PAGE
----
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Five Ways to Use the Digital Ecosystem Evidence Map

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Photo credit: Power Africa

The international development community talks a lot about “data-based decision making” and “fit for purpose” practices. But how do we find and internalize the data? How do we determine what “fit for purpose” practices are suitable in given contexts? 

The USAID Digital Strategy’s Digital Ecosystem Evidence Map—or DEEM—is a new tool that partners can use to stay up-to-date on all aspects of digital development. The DEEM is a publicly available, searchable database of nearly 1,000 digital development projects, policies, and research from around the world. It includes peer-reviewed articles, government reports, white papers, toolkits, working papers, and more. 

The database is focused on eight sectors and 12 intervention areas. Whether it’s digital finance tools in agriculture, digital literacy in global health, data privacy policy, or e-government solutions, the DEEM covers every aspect of the digital ecosystem in international development. 

USAID and our partners in the development community need to strengthen the practice of capturing evidence, integrating learning, and surveying emerging trends to inform best practices. This easy-to-use tool presents an opportunity for anyone—especially USAID’s partners—to integrate best practices into their development projects, design more effective and sustainable digital programming, and achieve better development results over the long term. 

Here are just a few of the ways you can use the DEEM:

  1. Write strong proposals for grants, contracts, and agreements. Responding to a Request for Proposals (RFP) means putting your best foot forward. The DEEM can be used to find up-to-date evidence on a particular topic, which you can then use to strengthen the arguments in your proposal and demonstrate you understand the local digital ecosystem.
  2. Design an activity. If you have funding to complete an activity with USAID, the DEEM is the perfect place to go to ensure that you’re designing digital development interventions using best practices. This could include making sure that the intervention accounts for recent research or policy ideas in the country or region you’re focusing on. Using the DEEM, you can search for the most rigorous evidence by country, such as randomized-controlled trials and peer-reviewed articles.
  3. Inform an evaluation plan. We all want to know whether our projects work. And for that we need to decide on indicators, metrics, and evaluation plans for success. The DEEM can help you find evaluations of similar projects conducted elsewhere in the world, allowing you to pick up the best ideas and adapt them for your context. For example, the DEEM has a range of evaluation reports across digital finance, e-government, digital literacy, and digital inclusion intervention areas.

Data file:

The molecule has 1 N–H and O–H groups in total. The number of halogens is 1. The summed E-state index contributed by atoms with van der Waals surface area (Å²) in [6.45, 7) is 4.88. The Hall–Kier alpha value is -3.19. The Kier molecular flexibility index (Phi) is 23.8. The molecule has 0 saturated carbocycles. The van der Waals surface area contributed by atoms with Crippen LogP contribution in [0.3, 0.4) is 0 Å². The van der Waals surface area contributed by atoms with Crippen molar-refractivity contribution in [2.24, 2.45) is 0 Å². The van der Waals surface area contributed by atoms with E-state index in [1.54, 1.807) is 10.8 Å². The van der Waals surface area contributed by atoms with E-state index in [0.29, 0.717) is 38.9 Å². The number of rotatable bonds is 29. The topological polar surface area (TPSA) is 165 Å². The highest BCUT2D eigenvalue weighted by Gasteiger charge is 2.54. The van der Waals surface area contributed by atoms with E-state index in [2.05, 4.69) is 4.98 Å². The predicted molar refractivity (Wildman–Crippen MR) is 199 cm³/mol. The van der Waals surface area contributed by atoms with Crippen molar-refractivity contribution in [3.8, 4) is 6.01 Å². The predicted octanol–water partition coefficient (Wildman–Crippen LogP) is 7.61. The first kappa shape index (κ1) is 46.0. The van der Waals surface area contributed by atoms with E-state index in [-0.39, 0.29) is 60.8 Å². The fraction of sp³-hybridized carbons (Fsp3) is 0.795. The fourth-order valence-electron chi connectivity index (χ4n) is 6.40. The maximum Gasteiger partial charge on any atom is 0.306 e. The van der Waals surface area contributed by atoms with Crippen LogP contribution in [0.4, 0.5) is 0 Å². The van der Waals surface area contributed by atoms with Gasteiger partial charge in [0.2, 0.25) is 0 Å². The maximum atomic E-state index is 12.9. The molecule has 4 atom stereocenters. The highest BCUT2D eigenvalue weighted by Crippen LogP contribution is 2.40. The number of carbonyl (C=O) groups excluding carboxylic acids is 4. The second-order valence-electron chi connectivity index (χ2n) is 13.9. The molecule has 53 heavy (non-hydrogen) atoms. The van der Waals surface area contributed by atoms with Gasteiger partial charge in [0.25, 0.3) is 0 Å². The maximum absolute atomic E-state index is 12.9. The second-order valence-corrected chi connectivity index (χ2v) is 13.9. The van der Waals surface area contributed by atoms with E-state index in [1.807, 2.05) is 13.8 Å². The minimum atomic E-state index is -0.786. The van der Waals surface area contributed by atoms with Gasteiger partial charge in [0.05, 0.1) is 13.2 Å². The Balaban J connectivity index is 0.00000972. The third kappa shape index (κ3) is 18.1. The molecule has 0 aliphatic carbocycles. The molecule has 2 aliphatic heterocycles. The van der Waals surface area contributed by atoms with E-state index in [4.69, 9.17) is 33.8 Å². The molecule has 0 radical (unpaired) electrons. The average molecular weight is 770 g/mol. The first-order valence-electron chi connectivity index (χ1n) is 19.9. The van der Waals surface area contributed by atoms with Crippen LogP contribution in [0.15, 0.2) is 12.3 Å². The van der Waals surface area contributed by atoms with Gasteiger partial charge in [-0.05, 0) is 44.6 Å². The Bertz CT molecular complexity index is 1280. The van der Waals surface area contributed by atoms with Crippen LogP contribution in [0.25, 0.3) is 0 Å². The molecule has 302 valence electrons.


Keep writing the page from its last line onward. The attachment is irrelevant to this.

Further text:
4. Share resources with a colleague. We don’t conduct our work in isolation. As you’re collaborating with other partners or funders, using the “Share View” feature on the DEEM is a great way to make sure you’re all on the same page when it comes to recent digital development topics and evidence.
  5. Help on-board a new employee. Have someone new on your team who needs to be brought up to speed on all things digital development? Consider having them explore resources on the topics they “need to know” to become a strong contributor to your mission. By filtering by sector or intervention area, you can point your new employee to the most essential information.

Whether you’re a new partner or have worked with USAID for years, the DEEM can be a fantastic way to incorporate research and best practices into your work. It helps demonstrate a clear commitment to understanding the digital ecosystem and designing effective projects. 

Partners who use the DEEM also have an opportunity to share the results of the work: by submitting articles, evaluations, and other research products through a survey on the website, new partners can have their work incorporated into the DEEM and added to the global collection of data and best practices on digital development.

We’re excited to see how our partners use this new tool and incorporate it into their work. If you have suggestions, feedback, or just want to share how you’re using the tool, please use this brief survey (also linked on the website) or contact digitaldevelopment@usaid.gov

USAID’s Digital Strategy is a five-year Agency-wide vision for development and humanitarian assistance in the world’s rapidly evolving digital landscape. Follow @USAID_Digital and sign up for the Digital Development Newsletter to stay up to date on all things digital at USAID.